Simultaneous photometric and CARMENES spectroscopic monitoring of fast-rotating M dwarf GJ 3270. Discovery of a post-flare corotating feature

Johnson, E. N.; Czesla, S.; Fuhrmeister, B.; Schöfer, P.; Shan, Y.; Cardona Guillén, C.; Reiners, A.; Jeffers, S. V.; Lalitha, S.; Luque, R.; Rodríguez, E.; Béjar, V. J. S.; Caballero, J. A.; Tal-Or, L.; Zechmeister, M.; Ribas, I.; Amado, P. J.; Quirrenbach, A.; Cortés-Contreras, M.; Dreizler, S.; Fukui, A.; López-González, M. J.; Hatzes, A. P.; Henning, Th.; Kaminski, A.; Kürster, M.; Lafarga, M.; Montes, D.; Morales, J. C.; Murgas, F.; Narita, N.; Pallé, E.; Parviainen, H.; Pedraz, S.; Pollacco, D.; Sota, A.
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Astronomy and Astrophysics

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Context. Active M dwarfs frequently exhibit large flares, which can pose an existential threat to the habitability of any planet in orbit in addition to making said planets more difficult to detect. M dwarfs do not lose angular momentum as easily as earlier-type stars, which maintain the high levels of stellar activity for far longer. Studying young, fast-rotating M dwarfs is key to understanding their near stellar environment and the evolution of activity.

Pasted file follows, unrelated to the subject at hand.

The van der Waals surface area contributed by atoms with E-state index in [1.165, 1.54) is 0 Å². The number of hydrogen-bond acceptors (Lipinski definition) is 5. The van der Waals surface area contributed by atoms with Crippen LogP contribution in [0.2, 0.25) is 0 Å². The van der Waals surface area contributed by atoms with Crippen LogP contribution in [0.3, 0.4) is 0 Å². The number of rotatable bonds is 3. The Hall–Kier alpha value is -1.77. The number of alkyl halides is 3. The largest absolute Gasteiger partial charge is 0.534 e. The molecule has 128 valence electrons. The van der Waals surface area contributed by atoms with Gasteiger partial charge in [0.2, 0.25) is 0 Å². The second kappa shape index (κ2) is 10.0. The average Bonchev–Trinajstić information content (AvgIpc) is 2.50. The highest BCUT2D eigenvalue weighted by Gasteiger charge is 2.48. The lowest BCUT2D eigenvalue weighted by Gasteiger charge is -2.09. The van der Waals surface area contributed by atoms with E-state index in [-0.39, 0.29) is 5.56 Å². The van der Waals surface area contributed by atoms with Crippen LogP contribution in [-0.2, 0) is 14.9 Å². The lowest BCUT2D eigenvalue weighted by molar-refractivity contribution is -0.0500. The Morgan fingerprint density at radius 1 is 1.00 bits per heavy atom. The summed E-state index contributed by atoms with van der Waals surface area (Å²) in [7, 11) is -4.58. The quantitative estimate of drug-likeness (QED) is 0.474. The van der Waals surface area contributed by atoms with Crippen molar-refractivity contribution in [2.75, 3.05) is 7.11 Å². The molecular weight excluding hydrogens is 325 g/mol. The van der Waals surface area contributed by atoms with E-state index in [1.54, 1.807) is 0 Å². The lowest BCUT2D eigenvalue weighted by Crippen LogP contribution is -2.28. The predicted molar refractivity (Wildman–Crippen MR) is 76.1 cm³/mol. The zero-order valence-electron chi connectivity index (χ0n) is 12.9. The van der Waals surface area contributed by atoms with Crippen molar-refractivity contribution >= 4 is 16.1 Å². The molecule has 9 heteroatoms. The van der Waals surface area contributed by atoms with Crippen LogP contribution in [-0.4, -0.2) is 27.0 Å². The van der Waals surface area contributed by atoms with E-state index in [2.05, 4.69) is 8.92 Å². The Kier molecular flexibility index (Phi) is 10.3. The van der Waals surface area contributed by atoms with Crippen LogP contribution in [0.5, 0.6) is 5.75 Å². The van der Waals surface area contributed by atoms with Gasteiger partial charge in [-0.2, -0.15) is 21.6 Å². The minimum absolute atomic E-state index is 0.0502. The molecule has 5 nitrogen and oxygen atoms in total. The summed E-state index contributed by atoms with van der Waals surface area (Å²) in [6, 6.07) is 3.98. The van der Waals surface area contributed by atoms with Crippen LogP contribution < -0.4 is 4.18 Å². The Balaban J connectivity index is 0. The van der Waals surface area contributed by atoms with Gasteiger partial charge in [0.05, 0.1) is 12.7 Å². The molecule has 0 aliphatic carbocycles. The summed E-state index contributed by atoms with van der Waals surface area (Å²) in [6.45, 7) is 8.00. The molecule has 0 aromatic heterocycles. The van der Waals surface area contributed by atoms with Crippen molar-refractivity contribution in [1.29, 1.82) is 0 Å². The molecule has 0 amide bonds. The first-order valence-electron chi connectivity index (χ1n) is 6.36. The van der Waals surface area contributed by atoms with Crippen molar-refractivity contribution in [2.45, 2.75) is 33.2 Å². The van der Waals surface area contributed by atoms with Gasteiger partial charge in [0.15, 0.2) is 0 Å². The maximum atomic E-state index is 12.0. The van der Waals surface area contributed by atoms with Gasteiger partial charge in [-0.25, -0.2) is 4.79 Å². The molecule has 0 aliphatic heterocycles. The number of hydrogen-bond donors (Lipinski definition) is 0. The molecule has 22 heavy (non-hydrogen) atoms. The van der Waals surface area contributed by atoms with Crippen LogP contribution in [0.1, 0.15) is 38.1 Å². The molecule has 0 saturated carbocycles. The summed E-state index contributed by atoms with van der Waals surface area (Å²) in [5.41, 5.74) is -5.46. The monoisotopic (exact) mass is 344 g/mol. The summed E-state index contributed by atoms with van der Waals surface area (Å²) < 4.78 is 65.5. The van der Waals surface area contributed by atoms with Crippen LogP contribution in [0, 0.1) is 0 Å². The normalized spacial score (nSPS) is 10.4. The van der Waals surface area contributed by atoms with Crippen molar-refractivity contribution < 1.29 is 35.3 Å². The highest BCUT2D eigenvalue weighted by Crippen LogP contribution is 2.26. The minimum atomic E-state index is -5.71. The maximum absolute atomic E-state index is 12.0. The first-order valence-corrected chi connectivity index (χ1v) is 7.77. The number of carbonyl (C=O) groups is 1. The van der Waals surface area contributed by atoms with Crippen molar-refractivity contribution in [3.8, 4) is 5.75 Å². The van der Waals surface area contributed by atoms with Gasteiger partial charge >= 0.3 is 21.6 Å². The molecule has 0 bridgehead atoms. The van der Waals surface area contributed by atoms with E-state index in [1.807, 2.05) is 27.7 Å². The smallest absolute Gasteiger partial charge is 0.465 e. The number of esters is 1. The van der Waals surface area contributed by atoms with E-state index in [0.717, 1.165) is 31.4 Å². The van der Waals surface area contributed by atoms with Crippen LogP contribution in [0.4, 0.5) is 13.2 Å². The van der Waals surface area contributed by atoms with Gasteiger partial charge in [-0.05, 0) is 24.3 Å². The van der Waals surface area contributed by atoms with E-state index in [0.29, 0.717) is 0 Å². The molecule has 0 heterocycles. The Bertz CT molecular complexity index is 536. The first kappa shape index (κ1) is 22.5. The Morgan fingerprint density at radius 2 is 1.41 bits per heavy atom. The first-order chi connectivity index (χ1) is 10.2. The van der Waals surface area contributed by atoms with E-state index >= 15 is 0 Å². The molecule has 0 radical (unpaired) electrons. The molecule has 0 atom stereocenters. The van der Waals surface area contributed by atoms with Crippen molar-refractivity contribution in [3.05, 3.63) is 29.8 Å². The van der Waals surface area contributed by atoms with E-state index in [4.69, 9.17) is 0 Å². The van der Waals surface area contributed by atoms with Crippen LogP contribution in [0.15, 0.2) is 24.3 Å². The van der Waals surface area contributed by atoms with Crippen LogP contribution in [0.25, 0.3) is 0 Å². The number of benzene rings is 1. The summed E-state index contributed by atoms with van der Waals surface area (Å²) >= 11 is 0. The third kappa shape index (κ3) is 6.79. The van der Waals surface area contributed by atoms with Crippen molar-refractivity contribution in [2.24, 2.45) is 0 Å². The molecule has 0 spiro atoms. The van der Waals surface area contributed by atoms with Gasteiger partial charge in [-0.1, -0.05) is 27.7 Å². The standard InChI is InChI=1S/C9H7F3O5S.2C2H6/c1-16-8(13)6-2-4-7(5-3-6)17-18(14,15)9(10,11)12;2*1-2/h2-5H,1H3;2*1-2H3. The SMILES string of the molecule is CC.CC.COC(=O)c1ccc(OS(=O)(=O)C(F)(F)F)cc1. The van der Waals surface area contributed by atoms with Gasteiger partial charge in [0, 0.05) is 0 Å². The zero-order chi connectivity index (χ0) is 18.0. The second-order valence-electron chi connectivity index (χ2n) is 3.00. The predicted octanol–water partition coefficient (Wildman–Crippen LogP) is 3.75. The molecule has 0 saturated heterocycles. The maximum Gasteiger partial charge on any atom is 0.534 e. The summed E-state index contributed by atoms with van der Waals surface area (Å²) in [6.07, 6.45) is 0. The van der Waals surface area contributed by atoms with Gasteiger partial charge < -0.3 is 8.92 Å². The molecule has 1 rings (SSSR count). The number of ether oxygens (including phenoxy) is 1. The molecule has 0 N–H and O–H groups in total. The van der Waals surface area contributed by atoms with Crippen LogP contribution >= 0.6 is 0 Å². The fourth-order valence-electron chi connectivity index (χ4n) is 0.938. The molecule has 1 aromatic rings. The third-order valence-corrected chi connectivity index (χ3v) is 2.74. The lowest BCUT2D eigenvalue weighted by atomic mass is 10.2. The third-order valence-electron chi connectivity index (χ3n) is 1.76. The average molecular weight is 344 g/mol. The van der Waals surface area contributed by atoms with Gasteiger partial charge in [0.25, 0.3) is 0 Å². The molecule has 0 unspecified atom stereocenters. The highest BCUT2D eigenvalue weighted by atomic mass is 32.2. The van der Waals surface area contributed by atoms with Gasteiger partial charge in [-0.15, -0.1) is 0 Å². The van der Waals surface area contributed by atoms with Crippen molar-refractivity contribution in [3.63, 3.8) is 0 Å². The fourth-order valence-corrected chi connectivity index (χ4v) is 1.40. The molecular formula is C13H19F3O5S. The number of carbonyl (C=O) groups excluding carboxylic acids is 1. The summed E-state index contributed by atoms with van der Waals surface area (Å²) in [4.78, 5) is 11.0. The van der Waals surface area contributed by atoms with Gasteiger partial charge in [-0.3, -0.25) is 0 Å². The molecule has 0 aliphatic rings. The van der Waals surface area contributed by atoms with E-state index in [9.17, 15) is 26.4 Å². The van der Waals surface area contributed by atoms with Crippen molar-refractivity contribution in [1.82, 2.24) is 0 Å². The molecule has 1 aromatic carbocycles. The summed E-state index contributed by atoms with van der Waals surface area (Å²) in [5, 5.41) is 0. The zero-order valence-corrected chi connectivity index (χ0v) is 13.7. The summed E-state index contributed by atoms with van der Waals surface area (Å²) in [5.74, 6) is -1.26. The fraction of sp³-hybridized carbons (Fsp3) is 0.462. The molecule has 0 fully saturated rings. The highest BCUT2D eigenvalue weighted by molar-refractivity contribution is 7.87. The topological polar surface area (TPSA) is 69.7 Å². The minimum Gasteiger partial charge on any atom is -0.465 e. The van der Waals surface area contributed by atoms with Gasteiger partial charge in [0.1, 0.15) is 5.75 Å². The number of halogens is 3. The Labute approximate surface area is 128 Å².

Aims: We study stellar activity on the fast-rotating M dwarf GJ 3270.
Methods: We analyzed dedicated high cadence, simultaneous, photometric and high-resolution spectroscopic observations obtained with CARMENES of GJ 3270 over 7.7 h, covering a total of eight flares of which two are strong enough to facilitate a detailed analysis. We consult the TESS data, obtained in the month prior to our own observations, to study rotational modulation and to compare the TESS flares to those observed in our campaign.
Results: The TESS data exhibit rotational modulation with a period of 0.37 d. The strongest flare covered by our observing campaign released a total energy of about 3.6 × 1032 erg, putting it close to the superflare regime. This flare is visible in the B,V, r, i, and z photometric bands, which allows us to determine a peak temperature of about 10 000 K. The flare also leaves clear marks in the spectral time series. In particular, we observe an evolving, mainly blue asymmetry in chromospheric lines, which we attribute to a post-flare, corotating feature. To our knowledge this is the first time such a feature has been seen on a star other than our Sun.
Conclusions: Our photometric and spectroscopic time series covers the eruption of a strong flare followed up by a corotating feature analogous to a post-flare arcadal loop on the Sun with a possible failed ejection of material.
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